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Thread: Getting started

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    Default Getting started

    Hello. New member so please don't flame me. Look forward to learning from you all.

    I have had a couple of fountain pens here and there mostly of the Mont Blanc and Parker variety that were gifted to me. So they were all gifted as a medium nib and I didn't use that much to be honest.

    I am now looking into really carrying a fountain pen on a daily basis which is new for me.

    Question for the group: I am not sure what nib size I want so what inexpensive pen do you recommend I pick up so I can try a few different versions, broad, medium, fine? I was looking at some of the more inexpensive ones like pilot metropolitan, pilot varsity, Platinum preppy etc. They all only come in a medium and in a fine. I like the idea that they are cheap enough that I can just get rid of them after I figure out what size nib I would like as a daily writer but I really want to try something that has three nib sizes.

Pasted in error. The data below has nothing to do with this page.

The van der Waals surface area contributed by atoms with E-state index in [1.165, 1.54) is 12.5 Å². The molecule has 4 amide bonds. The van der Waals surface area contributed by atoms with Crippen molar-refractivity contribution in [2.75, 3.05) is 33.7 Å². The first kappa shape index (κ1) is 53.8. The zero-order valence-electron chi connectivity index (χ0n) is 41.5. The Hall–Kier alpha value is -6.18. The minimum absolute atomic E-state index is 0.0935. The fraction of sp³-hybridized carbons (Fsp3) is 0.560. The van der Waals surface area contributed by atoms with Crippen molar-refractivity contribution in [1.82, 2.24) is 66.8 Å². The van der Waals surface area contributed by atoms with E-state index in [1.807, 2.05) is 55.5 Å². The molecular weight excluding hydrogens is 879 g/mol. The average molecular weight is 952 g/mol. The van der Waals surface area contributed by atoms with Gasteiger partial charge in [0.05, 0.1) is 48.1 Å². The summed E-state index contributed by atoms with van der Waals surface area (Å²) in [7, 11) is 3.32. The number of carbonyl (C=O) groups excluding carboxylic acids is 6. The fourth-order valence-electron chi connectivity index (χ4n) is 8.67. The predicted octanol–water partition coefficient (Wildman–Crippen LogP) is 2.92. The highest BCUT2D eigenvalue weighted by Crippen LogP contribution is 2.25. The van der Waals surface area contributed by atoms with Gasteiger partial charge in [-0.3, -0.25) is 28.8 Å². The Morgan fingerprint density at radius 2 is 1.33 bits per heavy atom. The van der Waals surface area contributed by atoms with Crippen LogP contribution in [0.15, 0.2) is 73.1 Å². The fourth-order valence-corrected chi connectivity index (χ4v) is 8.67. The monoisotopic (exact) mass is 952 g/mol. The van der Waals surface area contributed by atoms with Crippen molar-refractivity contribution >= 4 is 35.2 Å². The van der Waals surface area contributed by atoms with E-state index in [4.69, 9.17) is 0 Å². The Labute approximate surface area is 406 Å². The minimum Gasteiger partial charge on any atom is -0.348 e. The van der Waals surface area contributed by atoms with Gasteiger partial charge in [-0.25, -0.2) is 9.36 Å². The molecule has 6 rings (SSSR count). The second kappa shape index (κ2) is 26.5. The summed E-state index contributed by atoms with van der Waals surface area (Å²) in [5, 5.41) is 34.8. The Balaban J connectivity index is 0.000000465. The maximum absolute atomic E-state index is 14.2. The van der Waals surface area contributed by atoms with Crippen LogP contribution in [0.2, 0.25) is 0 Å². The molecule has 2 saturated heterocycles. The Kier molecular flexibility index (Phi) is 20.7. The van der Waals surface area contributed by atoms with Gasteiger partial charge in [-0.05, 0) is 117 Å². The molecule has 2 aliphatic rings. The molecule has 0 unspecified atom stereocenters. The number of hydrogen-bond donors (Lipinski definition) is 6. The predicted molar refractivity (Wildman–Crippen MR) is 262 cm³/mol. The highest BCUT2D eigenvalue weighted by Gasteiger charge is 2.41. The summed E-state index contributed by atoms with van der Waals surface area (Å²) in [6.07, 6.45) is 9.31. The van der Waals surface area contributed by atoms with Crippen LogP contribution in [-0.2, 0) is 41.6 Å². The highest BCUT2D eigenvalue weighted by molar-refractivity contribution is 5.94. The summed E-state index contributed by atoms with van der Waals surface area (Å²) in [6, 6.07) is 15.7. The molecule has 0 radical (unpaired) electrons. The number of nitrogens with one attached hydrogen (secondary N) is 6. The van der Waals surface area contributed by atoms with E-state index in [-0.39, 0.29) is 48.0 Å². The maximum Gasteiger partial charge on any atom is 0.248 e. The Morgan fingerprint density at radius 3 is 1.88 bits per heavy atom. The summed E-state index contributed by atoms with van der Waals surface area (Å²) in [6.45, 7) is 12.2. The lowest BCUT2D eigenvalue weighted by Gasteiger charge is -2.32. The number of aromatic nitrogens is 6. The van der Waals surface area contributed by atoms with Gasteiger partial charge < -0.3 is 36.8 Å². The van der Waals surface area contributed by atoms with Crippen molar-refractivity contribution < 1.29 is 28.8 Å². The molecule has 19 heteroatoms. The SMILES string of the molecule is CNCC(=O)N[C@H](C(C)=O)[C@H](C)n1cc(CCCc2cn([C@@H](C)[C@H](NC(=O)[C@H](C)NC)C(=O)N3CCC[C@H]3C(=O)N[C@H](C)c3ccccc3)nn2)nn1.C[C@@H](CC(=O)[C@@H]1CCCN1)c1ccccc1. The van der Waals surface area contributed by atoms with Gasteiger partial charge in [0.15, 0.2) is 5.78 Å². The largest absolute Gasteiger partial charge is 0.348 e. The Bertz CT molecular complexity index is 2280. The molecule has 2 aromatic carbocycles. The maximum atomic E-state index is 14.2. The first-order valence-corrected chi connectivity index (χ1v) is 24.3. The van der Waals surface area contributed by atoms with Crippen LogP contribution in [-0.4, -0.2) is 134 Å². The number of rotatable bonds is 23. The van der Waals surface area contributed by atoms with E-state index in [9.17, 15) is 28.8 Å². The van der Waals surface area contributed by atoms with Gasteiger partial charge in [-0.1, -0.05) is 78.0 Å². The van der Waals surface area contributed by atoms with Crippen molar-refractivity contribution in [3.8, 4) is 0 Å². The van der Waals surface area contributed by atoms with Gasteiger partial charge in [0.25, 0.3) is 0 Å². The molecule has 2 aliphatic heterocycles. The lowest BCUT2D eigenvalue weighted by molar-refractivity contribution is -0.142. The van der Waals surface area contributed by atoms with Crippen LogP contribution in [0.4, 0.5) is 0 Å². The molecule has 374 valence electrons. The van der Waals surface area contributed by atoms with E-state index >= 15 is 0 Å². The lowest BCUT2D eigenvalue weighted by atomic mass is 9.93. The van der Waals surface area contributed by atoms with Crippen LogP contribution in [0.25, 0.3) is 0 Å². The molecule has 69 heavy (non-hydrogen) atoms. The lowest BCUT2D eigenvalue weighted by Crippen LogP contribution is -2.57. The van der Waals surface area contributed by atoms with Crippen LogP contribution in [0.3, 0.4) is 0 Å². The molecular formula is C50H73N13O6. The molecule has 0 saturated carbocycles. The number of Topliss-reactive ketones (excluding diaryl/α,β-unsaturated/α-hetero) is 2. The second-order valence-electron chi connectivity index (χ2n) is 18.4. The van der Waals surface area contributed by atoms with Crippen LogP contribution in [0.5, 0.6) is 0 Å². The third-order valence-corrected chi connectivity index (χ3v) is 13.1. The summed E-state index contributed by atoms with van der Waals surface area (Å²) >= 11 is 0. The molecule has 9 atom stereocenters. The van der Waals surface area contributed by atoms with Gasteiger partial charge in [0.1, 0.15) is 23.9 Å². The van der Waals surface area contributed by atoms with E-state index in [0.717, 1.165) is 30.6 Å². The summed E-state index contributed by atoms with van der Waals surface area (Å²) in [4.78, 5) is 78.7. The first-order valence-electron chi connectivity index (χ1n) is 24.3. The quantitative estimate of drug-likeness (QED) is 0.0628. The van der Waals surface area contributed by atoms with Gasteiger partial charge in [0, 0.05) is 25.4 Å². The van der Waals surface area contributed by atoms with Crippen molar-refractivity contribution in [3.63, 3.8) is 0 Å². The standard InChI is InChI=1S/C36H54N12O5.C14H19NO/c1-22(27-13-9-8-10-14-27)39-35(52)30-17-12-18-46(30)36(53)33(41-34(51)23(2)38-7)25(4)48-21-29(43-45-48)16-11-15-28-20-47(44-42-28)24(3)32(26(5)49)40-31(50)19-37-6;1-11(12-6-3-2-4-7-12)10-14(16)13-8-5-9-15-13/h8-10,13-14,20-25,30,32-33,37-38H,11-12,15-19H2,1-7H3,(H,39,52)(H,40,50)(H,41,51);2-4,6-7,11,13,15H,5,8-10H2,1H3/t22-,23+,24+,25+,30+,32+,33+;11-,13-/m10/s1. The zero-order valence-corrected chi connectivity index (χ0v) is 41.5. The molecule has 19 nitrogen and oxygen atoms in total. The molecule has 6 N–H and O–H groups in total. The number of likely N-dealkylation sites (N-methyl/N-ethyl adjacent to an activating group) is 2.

So, what do you all recommend that I can pick up that's inexpensive that has a broad medium and fine nib option so I can play with all three to get a better understanding of what I want in a nib?

    BTW, I have two out of the three Trifecta already down with good ink and good paper on the way.
    Thanks

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    Last edited by oxzilla; February 20th, 2021 at 09:15 AM.

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    Senior Member jar's Avatar
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    Default Re: Getting started

    Welcome home. Pull up a stump and set a spell. Wish I could help but it's been about 60 years or more since I looked into the starter range of fountain pens. But if you contact Sam and Pendemonium I bet she can set you up with perhaps the best of all times, an old Sheaffer calligraphy set.